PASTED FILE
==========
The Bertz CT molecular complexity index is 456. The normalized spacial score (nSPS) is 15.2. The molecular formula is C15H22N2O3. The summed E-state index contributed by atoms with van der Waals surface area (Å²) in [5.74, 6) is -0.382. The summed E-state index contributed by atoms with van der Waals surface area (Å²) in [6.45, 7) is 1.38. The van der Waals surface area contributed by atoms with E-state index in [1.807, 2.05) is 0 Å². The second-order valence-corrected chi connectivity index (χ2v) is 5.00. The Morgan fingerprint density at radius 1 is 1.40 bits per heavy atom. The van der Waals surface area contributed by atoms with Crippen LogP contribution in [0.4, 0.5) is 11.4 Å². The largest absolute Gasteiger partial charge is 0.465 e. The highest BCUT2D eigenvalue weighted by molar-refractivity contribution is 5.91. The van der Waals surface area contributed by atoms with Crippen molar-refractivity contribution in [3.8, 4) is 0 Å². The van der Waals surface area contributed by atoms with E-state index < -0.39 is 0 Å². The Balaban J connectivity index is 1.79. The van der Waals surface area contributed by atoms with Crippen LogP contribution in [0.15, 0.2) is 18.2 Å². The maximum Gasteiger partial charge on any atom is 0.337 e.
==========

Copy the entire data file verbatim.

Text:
The Bertz CT molecular complexity index is 456. The normalized spacial score (nSPS) is 15.2. The molecular formula is C15H22N2O3. The summed E-state index contributed by atoms with van der Waals surface area (Å²) in [5.74, 6) is -0.382. The summed E-state index contributed by atoms with van der Waals surface area (Å²) in [6.45, 7) is 1.38. The van der Waals surface area contributed by atoms with E-state index in [1.807, 2.05) is 0 Å². The second-order valence-corrected chi connectivity index (χ2v) is 5.00. The Morgan fingerprint density at radius 1 is 1.40 bits per heavy atom. The van der Waals surface area contributed by atoms with Crippen LogP contribution in [0.4, 0.5) is 11.4 Å². The largest absolute Gasteiger partial charge is 0.465 e. The highest BCUT2D eigenvalue weighted by molar-refractivity contribution is 5.91. The van der Waals surface area contributed by atoms with Crippen molar-refractivity contribution in [3.8, 4) is 0 Å². The van der Waals surface area contributed by atoms with E-state index < -0.39 is 0 Å². The Balaban J connectivity index is 1.79. The van der Waals surface area contributed by atoms with Crippen LogP contribution in [0.15, 0.2) is 18.2 Å². The maximum Gasteiger partial charge on any atom is 0.337 e.